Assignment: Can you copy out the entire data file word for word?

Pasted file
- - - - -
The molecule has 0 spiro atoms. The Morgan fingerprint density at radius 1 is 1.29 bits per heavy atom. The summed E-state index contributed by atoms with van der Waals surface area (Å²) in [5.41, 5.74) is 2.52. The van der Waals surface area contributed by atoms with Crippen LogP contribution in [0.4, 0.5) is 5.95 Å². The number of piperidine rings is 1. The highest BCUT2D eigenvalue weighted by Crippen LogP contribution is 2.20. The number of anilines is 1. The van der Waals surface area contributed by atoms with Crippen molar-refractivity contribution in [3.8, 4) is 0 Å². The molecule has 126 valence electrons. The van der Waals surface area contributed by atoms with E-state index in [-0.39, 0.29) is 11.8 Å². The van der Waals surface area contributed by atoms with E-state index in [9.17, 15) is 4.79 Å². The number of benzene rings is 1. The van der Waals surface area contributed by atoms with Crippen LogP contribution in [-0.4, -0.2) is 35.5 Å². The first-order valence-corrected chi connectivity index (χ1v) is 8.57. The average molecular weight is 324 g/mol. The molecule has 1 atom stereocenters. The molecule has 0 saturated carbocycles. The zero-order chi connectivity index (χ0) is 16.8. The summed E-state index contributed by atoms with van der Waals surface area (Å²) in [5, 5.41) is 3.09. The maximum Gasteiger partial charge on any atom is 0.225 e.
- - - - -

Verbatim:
The molecule has 0 spiro atoms. The Morgan fingerprint density at radius 1 is 1.29 bits per heavy atom. The summed E-state index contributed by atoms with van der Waals surface area (Å²) in [5.41, 5.74) is 2.52. The van der Waals surface area contributed by atoms with Crippen LogP contribution in [0.4, 0.5) is 5.95 Å². The number of piperidine rings is 1. The highest BCUT2D eigenvalue weighted by Crippen LogP contribution is 2.20. The number of anilines is 1. The van der Waals surface area contributed by atoms with Crippen molar-refractivity contribution in [3.8, 4) is 0 Å². The molecule has 126 valence electrons. The van der Waals surface area contributed by atoms with E-state index in [-0.39, 0.29) is 11.8 Å². The van der Waals surface area contributed by atoms with E-state index in [9.17, 15) is 4.79 Å². The number of benzene rings is 1. The van der Waals surface area contributed by atoms with Crippen LogP contribution in [-0.4, -0.2) is 35.5 Å². The first-order valence-corrected chi connectivity index (χ1v) is 8.57. The average molecular weight is 324 g/mol. The molecule has 1 atom stereocenters. The molecule has 0 saturated carbocycles. The zero-order chi connectivity index (χ0) is 16.8. The summed E-state index contributed by atoms with van der Waals surface area (Å²) in [5, 5.41) is 3.09. The maximum Gasteiger partial charge on any atom is 0.225 e.